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Young Money: In November, Youth Unemployment Rate Hits Its Lowest Point In Years

This Sept. 19, 2013, file photo shows workers at the Target Technology Innovation Center office in San Francisco. According to a survey by Fidelity Investments, millennials between the ages of 25 and 34 are saving a median of 7.5 percent of their pay for retirement, including whatever match they get from their jobs.

CREDIT: AP/Jeff Chiu

In November, the youth unemployment rate fell to 10.1 percent, its lowest rate since 2007. This marker continues 2016’s steady decrease in unemployment among youth aged 16 to 24. Indeed, compared to the 2014 average youth unemployment rate of 13.4 percent and the 2015 rate of 11.6, the 2016 year-to-date youth unemployment average of 10.4 appears to be a strong improvement. However, it’s important to contextualize this decline within the labor force participation rate (LFPR), as will be discussed later. The overall unemployment rate, which measures the percentage of unemployed Americans 16 and older actively seeking work, fell to 4.6 percent in November, bringing the 2016 year-to-date average to 4.9 percent. The economy also added 178,000 jobs.

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Even when segmented by race and ethnicity, the youth unemployment rate dropped across the board. The white youth unemployment rate fell from 8.8 percent in October to 8.3 percent in November, with a 2016 year-to-date average of 9.3 percent. At 17.7 percent, the year-to-date black youth unemployment rate remains nearly double that of white youth, and fell from 18.3 percent in October to 16.6 percent in November. The Latino youth unemployment rate fell slightly, to 10.5 percent, while the Asian youth unemployment rate dropped significantly, from 8.3 percent in October to 5 percent in November. The Asian youth unemployment rate is more vulnerable to large changes month to month, as it is a much smaller sample size. However, it’s also important to note that different ethnicities that fall under the Asian youth unemployment rate umbrella face very different employment outlooks. As a 2014 report from the Department of Labor notes, “The aggregate statistics…tell an incomplete story of the economic status of the AAPI community. There is a great deal of variation in these economic outcomes across ethnicity groups, disparities that have their roots in different immigration histories and many other factors.”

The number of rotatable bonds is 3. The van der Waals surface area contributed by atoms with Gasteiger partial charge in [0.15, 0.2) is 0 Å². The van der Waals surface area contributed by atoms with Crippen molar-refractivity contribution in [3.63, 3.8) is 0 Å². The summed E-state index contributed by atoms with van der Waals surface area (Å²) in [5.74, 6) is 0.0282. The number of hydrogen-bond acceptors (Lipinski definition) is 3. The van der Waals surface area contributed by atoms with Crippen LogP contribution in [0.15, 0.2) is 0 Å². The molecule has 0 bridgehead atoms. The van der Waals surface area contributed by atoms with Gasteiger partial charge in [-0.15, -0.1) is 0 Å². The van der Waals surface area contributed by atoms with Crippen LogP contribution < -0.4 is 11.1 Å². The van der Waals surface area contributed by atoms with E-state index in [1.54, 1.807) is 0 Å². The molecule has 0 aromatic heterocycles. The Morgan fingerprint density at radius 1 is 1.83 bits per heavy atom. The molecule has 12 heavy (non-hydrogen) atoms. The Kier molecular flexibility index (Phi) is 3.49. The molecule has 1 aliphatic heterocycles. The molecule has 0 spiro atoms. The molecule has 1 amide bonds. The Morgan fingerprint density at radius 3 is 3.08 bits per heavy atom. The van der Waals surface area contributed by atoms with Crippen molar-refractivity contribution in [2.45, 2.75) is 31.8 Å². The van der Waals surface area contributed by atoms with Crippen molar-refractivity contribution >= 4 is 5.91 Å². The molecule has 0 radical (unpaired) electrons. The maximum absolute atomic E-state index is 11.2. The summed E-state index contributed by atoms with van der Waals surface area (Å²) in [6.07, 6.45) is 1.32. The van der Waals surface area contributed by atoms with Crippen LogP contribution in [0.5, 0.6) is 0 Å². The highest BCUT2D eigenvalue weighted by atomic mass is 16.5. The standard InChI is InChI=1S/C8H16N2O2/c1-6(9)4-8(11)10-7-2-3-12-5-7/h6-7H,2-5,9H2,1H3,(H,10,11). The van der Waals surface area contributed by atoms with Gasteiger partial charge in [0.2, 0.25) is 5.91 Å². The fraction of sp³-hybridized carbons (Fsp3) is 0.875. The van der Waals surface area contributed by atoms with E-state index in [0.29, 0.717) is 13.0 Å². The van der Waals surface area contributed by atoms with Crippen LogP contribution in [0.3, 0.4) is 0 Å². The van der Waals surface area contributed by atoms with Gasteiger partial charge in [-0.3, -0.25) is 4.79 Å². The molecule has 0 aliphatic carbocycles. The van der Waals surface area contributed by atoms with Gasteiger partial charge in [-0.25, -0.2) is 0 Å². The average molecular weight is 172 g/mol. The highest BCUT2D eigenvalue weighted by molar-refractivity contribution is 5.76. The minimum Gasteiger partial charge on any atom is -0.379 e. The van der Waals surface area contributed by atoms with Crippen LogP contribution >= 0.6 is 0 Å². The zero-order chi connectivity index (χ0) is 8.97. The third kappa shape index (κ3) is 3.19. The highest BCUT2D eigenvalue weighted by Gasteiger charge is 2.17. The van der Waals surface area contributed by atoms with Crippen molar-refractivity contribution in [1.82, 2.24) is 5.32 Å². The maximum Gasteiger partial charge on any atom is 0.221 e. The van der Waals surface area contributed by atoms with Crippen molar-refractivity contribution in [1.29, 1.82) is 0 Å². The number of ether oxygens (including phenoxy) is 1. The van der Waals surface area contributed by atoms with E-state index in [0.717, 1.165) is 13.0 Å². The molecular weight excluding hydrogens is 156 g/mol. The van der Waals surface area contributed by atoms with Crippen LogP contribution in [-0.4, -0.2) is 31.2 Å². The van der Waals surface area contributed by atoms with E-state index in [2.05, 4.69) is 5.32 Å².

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As mentioned earlier, a decline in unemployment rates is generally assumed to be a positive indicator of a strong economy, but must be analyzed alongside the labor force participation rate in order to fully understand its meaning. While the unemployment rate tracks only those who are actively working or looking for work, the labor force participation rate measures the proportion of the population that is working. In 2016, the youth unemployment rate has averaged to about 10.4 percent, while the labor force participation has stayed around 55 percent. And while the youth unemployment rate has steadily declined since recession-level highs, the youth LFPR has not returned to pre-recession levels. For youth, this may mean that more young people are opting to go back to school rather than enter the workforce, or simply that they have decided to leave or avoid entering the workforce because of poor job outlooks. In November, the youth labor force participation rate rose slightly, to 55.1 percent, and the overall labor force participation rate fell 0.1 percentage points, to 62.7 percent.

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Are your struggling in today’s economy? Are you feeling better about the dropping unemployment rates? Share your story to help us understand the your everyday life, and what policies would help you and your family feel more economically secure.

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